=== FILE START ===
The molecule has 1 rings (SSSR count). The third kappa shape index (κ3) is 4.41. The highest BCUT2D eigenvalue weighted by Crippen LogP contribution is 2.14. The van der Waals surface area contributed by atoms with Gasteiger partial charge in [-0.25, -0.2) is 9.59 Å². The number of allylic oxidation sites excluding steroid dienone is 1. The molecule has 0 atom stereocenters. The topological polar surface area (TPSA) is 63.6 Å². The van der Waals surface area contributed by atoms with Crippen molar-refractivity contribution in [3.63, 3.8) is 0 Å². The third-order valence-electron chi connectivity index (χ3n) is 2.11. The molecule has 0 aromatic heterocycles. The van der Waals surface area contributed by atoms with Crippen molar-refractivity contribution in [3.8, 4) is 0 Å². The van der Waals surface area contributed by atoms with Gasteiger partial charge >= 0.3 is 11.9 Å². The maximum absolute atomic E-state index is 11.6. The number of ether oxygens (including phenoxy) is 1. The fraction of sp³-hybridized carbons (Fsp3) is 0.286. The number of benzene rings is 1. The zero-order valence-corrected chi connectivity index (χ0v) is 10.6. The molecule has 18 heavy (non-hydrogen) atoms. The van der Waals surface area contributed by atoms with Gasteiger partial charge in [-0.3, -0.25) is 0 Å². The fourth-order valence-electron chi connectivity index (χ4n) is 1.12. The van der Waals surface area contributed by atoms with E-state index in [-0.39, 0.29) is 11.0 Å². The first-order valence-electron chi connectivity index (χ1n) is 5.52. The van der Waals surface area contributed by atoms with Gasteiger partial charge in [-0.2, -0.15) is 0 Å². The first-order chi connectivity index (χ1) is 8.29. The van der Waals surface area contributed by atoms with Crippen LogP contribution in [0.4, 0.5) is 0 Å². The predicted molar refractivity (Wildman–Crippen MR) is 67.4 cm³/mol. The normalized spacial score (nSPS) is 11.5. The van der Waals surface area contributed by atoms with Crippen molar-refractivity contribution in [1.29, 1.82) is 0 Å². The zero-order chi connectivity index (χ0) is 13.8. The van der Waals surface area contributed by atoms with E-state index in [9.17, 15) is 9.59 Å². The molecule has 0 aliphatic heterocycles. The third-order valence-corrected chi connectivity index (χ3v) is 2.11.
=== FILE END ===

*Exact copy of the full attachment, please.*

The molecule has 1 rings (SSSR count). The third kappa shape index (κ3) is 4.41. The highest BCUT2D eigenvalue weighted by Crippen LogP contribution is 2.14. The van der Waals surface area contributed by atoms with Gasteiger partial charge in [-0.25, -0.2) is 9.59 Å². The number of allylic oxidation sites excluding steroid dienone is 1. The molecule has 0 atom stereocenters. The topological polar surface area (TPSA) is 63.6 Å². The van der Waals surface area contributed by atoms with Crippen molar-refractivity contribution in [3.63, 3.8) is 0 Å². The third-order valence-electron chi connectivity index (χ3n) is 2.11. The molecule has 0 aromatic heterocycles. The van der Waals surface area contributed by atoms with Crippen molar-refractivity contribution in [3.8, 4) is 0 Å². The van der Waals surface area contributed by atoms with Gasteiger partial charge >= 0.3 is 11.9 Å². The maximum absolute atomic E-state index is 11.6. The number of ether oxygens (including phenoxy) is 1. The fraction of sp³-hybridized carbons (Fsp3) is 0.286. The number of benzene rings is 1. The zero-order valence-corrected chi connectivity index (χ0v) is 10.6. The molecule has 18 heavy (non-hydrogen) atoms. The van der Waals surface area contributed by atoms with Gasteiger partial charge in [-0.3, -0.25) is 0 Å². The fourth-order valence-electron chi connectivity index (χ4n) is 1.12. The van der Waals surface area contributed by atoms with E-state index in [-0.39, 0.29) is 11.0 Å². The first-order valence-electron chi connectivity index (χ1n) is 5.52. The van der Waals surface area contributed by atoms with Gasteiger partial charge in [-0.2, -0.15) is 0 Å². The first-order chi connectivity index (χ1) is 8.29. The van der Waals surface area contributed by atoms with Crippen LogP contribution in [0.4, 0.5) is 0 Å². The predicted molar refractivity (Wildman–Crippen MR) is 67.4 cm³/mol. The normalized spacial score (nSPS) is 11.5. The van der Waals surface area contributed by atoms with Crippen molar-refractivity contribution in [1.29, 1.82) is 0 Å². The zero-order chi connectivity index (χ0) is 13.8. The van der Waals surface area contributed by atoms with E-state index in [9.17, 15) is 9.59 Å². The molecule has 0 aliphatic heterocycles. The third-order valence-corrected chi connectivity index (χ3v) is 2.11.